(The Center Square) – Oil and gas industry groups are suing the federal government for not holding oil and gas lease sales in the third quarter of this year.
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The lawsuit, filed this week in the U.S. District Court for the District of Wyoming, lists U.S. Interior Department Secretary Deb Haaland and the Bureau of Land Management, which manages most energy development on federal lands, as respondents. The Colorado-based Western Energy Alliance and the Petroleum Association of Wyoming argue the quarterly lease sales are required under the federal Mineral Leasing Act.
“Oil and natural gas companies have nominated millions of acres in Wyoming and across the West that have yet to be offered for sale,” Alliance President Kathleen Sgamma said in a press release. “Not only has this administration held only one set of lease sales in its first two years, but has now signaled that there will be no sales until second quarter 2023, a full year later.”
Sgamma also takes issue with the department’s new policies that she says “make it more difficult” to lease and develop oil and gas on public lands.
“The announcement came just days before the Administration gave the green light to Venezuelan development,” Sgamma noted. “Rather than buttressing up dictators, President Biden could tell his agencies to back off increasing red tape meant to suppress American production so that we can do more to reduce high energy prices for the country and the world.”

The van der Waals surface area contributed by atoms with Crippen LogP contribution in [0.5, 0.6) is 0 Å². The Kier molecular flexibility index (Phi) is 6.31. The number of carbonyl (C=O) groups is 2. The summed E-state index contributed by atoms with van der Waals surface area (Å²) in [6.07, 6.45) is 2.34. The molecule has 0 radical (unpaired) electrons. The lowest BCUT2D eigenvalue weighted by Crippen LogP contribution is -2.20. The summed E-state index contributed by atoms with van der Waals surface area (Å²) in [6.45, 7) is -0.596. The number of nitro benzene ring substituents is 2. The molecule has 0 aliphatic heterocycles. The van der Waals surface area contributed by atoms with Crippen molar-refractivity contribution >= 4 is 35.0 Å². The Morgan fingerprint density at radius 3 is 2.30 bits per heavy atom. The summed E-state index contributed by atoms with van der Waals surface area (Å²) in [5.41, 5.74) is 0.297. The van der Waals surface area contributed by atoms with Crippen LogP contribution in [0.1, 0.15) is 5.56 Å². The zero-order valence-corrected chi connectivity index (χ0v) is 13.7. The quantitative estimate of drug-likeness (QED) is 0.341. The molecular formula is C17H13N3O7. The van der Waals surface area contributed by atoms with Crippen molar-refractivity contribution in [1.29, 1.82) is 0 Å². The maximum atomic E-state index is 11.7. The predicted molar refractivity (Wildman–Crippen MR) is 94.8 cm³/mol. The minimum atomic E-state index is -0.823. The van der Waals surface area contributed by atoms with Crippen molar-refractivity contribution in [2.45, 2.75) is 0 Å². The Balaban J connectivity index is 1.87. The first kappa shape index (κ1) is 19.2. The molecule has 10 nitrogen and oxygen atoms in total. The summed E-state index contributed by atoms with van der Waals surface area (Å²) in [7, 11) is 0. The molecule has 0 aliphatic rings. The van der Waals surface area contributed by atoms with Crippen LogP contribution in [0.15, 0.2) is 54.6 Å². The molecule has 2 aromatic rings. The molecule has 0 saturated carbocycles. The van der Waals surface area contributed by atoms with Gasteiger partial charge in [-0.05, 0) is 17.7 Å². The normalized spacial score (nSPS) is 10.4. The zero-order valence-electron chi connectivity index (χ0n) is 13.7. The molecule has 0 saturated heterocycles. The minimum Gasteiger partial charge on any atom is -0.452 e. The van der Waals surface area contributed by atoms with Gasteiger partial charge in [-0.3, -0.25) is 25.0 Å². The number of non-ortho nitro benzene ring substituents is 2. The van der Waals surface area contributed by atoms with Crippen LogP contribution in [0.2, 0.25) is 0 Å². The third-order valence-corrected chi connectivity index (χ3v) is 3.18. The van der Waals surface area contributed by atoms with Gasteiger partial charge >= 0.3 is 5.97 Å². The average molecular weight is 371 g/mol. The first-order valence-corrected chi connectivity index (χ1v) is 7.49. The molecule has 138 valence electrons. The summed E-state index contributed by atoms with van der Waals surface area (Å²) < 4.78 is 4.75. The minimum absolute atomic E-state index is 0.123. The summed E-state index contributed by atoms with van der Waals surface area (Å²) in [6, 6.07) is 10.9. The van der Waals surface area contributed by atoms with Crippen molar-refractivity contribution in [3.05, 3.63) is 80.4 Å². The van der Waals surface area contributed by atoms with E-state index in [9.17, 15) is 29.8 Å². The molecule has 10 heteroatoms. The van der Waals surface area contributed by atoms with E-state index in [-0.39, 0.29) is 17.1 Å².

PAW President Pete Obermueller said the federal government owns more surface and minerals in Wyoming than anyone.
“Wyoming’s oil and gas operators must have a pipeline of new leases to continue to explore and develop our world-class resources,” Obermueller said. “One lease sale a year does not cut it, and unfortunately court intervention appears to be the only recourse in forcing the Biden Administration to respect rule of law.”
Wyoming Gov. Mark Gordon last week filed a similar lawsuit against the department over failing to hold lease sales in the second and third quarters of 2021 as well as the third quarter of this year.
“Wyoming’s energy resources can help power the nation and bring down costs at the pump,” the governor said upon announcing his latest lawsuit. “I believe the pause in lease sales was politically driven and not based in law or fact.”
In April, Haaland said the Interior’s actions are meant to take into account things such as local communities, the environment, air quality, and water.